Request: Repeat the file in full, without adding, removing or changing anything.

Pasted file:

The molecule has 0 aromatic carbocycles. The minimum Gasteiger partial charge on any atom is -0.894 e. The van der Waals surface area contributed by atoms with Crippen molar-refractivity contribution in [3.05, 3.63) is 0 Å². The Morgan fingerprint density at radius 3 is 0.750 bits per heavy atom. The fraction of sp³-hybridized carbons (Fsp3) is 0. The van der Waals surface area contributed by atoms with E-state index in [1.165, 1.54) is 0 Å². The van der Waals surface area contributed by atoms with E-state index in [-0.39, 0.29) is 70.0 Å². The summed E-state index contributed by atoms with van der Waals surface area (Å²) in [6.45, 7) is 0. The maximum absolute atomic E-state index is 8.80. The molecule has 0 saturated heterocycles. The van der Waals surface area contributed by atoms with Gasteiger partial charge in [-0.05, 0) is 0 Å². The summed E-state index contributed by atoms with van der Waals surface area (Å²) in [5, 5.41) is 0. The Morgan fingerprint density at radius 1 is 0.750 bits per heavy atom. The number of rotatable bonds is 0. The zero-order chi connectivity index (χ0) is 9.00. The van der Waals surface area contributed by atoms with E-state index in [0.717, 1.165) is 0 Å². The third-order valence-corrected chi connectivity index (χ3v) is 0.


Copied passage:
The molecule has 0 aromatic carbocycles. The minimum Gasteiger partial charge on any atom is -0.894 e. The van der Waals surface area contributed by atoms with Crippen molar-refractivity contribution in [3.05, 3.63) is 0 Å². The Morgan fingerprint density at radius 3 is 0.750 bits per heavy atom. The fraction of sp³-hybridized carbons (Fsp3) is 0. The van der Waals surface area contributed by atoms with E-state index in [1.165, 1.54) is 0 Å². The van der Waals surface area contributed by atoms with E-state index in [-0.39, 0.29) is 70.0 Å². The summed E-state index contributed by atoms with van der Waals surface area (Å²) in [6.45, 7) is 0. The maximum absolute atomic E-state index is 8.80. The molecule has 0 saturated heterocycles. The van der Waals surface area contributed by atoms with Gasteiger partial charge in [-0.05, 0) is 0 Å². The summed E-state index contributed by atoms with van der Waals surface area (Å²) in [5, 5.41) is 0. The Morgan fingerprint density at radius 1 is 0.750 bits per heavy atom. The number of rotatable bonds is 0. The zero-order chi connectivity index (χ0) is 9.00. The van der Waals surface area contributed by atoms with E-state index in [0.717, 1.165) is 0 Å². The third-order valence-corrected chi connectivity index (χ3v) is 0.